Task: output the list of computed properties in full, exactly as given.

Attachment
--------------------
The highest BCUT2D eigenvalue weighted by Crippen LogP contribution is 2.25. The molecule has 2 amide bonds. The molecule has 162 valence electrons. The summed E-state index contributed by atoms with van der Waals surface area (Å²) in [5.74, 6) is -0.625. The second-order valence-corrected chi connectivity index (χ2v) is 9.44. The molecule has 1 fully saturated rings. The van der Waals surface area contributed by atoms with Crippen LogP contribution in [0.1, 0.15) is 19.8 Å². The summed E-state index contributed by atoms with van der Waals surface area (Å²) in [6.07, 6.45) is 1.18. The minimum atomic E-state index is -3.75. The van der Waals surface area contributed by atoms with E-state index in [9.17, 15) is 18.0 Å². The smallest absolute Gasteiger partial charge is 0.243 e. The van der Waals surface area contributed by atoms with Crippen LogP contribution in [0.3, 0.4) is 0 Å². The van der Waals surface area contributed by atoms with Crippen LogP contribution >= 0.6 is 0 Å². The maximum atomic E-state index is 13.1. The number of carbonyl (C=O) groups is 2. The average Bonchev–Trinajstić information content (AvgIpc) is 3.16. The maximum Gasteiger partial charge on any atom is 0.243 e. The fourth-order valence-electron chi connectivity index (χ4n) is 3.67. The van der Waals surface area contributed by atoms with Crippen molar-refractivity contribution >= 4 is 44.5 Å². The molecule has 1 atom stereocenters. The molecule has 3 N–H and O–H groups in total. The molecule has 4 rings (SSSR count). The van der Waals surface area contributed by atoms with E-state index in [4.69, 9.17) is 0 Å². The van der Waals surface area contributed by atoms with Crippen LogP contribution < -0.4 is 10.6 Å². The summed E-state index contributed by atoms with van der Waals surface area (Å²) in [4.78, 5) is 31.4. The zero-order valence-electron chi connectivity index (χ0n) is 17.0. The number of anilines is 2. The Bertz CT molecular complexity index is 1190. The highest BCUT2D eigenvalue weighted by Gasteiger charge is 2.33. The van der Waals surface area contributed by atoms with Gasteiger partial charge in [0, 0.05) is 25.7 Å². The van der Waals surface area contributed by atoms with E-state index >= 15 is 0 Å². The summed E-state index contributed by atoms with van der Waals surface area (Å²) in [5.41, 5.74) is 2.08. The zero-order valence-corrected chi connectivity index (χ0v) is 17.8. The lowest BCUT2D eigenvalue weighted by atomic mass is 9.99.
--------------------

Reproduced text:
The highest BCUT2D eigenvalue weighted by Crippen LogP contribution is 2.25. The molecule has 2 amide bonds. The molecule has 162 valence electrons. The summed E-state index contributed by atoms with van der Waals surface area (Å²) in [5.74, 6) is -0.625. The second-order valence-corrected chi connectivity index (χ2v) is 9.44. The molecule has 1 fully saturated rings. The van der Waals surface area contributed by atoms with Crippen LogP contribution in [0.1, 0.15) is 19.8 Å². The summed E-state index contributed by atoms with van der Waals surface area (Å²) in [6.07, 6.45) is 1.18. The minimum atomic E-state index is -3.75. The van der Waals surface area contributed by atoms with E-state index in [9.17, 15) is 18.0 Å². The smallest absolute Gasteiger partial charge is 0.243 e. The van der Waals surface area contributed by atoms with Crippen LogP contribution in [0.3, 0.4) is 0 Å². The van der Waals surface area contributed by atoms with Crippen LogP contribution >= 0.6 is 0 Å². The maximum atomic E-state index is 13.1. The number of carbonyl (C=O) groups is 2. The average Bonchev–Trinajstić information content (AvgIpc) is 3.16. The maximum Gasteiger partial charge on any atom is 0.243 e. The fourth-order valence-electron chi connectivity index (χ4n) is 3.67. The van der Waals surface area contributed by atoms with Crippen molar-refractivity contribution >= 4 is 44.5 Å². The molecule has 1 atom stereocenters. The molecule has 3 N–H and O–H groups in total. The molecule has 4 rings (SSSR count). The van der Waals surface area contributed by atoms with E-state index in [4.69, 9.17) is 0 Å². The van der Waals surface area contributed by atoms with Crippen LogP contribution < -0.4 is 10.6 Å². The summed E-state index contributed by atoms with van der Waals surface area (Å²) in [4.78, 5) is 31.4. The zero-order valence-electron chi connectivity index (χ0n) is 17.0. The number of anilines is 2. The Bertz CT molecular complexity index is 1190. The highest BCUT2D eigenvalue weighted by Gasteiger charge is 2.33. The van der Waals surface area contributed by atoms with Gasteiger partial charge in [0, 0.05) is 25.7 Å². The van der Waals surface area contributed by atoms with E-state index >= 15 is 0 Å². The summed E-state index contributed by atoms with van der Waals surface area (Å²) in [5.41, 5.74) is 2.08. The zero-order valence-corrected chi connectivity index (χ0v) is 17.8. The lowest BCUT2D eigenvalue weighted by atomic mass is 9.99.